Happily, these two episodes were much better: no tiresome hallucinations (unless… but let’s just leave that thought for now) and, in each case, a strong central plot. In episode 5 Elliot and the Fsociety crew finally hit Steel Mountain, with Elliot posing as a tech billionaire in order to gain access. It should be said that he hardly goes in for method acting: he’s as distracted and somnolent in this role as he normally is. But thanks to a chance meeting with Tyrell he manages to get into the executive dining room, which is on the level of Steel Mountain where he needs to be in order to connect his thing to the… thing. Whatever it is he’s trying to do to override the climate control. All the while Mr. Robot’s voice is in his head, either because Elliot’s wearing an earpiece and Mr. Robot is sitting outside the facility in a car, directing operations; or because Mr. Robot is, literally, all in his head. But after all of that work, the Dark Army, the Chinese hackers who are an essential part of the plan, pull out anyway. (During all of this Mr. Robot has a conversation with Darlene, which might or might not blow my theory all to hell. We’ll see, but I think it’s the first time I’ve noticed him interacting with someone who isn’t Elliot.)

Meantime there are a couple of subplots floating around, which will be further developed in episode 6. One or two of them need a little longer in the oven, though. Angela walks out on the appalling Ollie, and discovers that her father is in debt. The equally appalling Tyrell is trying to intimidate and/or humiliate Scott, his rival as CTO candidate, and Scott’s wife Sharon; they’re not the type to back down, as it turns out.

And on his way back from Steel Mountain, Elliot has a nice, affectionate conversation with Shayla, who’s started work as a waitress. They sound like a normal couple. We therefore know that something bad is going to happen. Sure enough, when Elliot gets back to his apartment Shayla’s phone is there, and when he answers it the voice on the other end is that of Fernando Vera, Shayla’s abusive boyfriend, calling from prison.

This becomes the main plot in episode 6: Vera blames Elliot for grassing him up, and his associates have abducted Shayla in order to put pressure on Elliot to hack the prison systems so that Vera can walk out. Elliot at first says it can’t be done but we know that’s a bluff; Elliot can do pretty much what he likes, given time and resources, and Vera doesn’t believe him either.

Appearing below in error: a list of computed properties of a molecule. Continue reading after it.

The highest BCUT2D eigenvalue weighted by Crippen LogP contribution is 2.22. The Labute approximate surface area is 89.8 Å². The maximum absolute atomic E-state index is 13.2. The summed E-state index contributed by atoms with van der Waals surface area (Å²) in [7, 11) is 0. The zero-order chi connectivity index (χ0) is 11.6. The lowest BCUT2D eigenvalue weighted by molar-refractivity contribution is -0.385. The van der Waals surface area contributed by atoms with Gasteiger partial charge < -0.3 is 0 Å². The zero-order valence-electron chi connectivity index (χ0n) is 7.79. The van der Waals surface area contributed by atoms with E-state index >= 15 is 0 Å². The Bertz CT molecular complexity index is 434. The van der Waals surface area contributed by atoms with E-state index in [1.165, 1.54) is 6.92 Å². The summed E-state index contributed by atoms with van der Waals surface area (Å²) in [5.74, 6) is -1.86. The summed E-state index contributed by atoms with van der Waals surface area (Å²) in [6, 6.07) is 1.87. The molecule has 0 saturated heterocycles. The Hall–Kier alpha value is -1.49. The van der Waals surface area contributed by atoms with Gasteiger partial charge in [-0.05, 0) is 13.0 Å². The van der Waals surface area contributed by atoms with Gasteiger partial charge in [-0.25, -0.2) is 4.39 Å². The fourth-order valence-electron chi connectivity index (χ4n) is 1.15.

So Elliot gets to work, while coping with distractions from Angela (she’s trying to persuade an attorney to reopen the lawsuit against Evil Corp); Mr. Robot, of course (he appears out of nowhere to offer advice); and Vera’s gun-pointing brother (Elliot realises that his plan is to kill Vera, either inside prison or outside). The episode doesn’t try to bite off more than it can chew, and I thought it the best so far, even if the Tyrell arc continues to be, for me anyway, the weakest part of the show – there’s some more penis-waving with Scott, which I thought was going to be metaphorical but… isn’t.

Ultimately, though, Elliot succeeds in hacking the jail and springing Vera, who promptly shoots his brother. Elliot demands the return of Shayla, and Vera tosses him the keys to a car. Once more, we kind of know what’s coming when Elliot opens the trunk, and what he sees is finally enough to break through his ennui: Shayla, dead, throat cut. Frankie Shaw has been really good as Shayla, and I’m going to miss her, as will the show. On the bright side, though, I’m impressed again.

Mr. Robot s1 ep 4

The Fsociety plan to attack Steel Mountain, where EvilCorp stores its data, is back on. At least, I think it is, but it’s hard to tell: Elliot is trying to come off morphine, and I suspect that a lot of what we see this week is a hallucination. Which piles problem on problem as far as I’m concerned. I’m not entirely happy with the show’s constant hints that at least one of the characters is imaginary (of which more later), but making a substantial part of an episode into a lengthy dream sequence is the sort of thing which is almost guaranteed to annoy me. So Elliot encounters a talking fish; he gets shot up with heroin; he kind-of proposes to Angela; and Mr. Robot interacts with someone apart from him. In all likelihood, though, he’s still in a motel room sweating the morphine out of his system.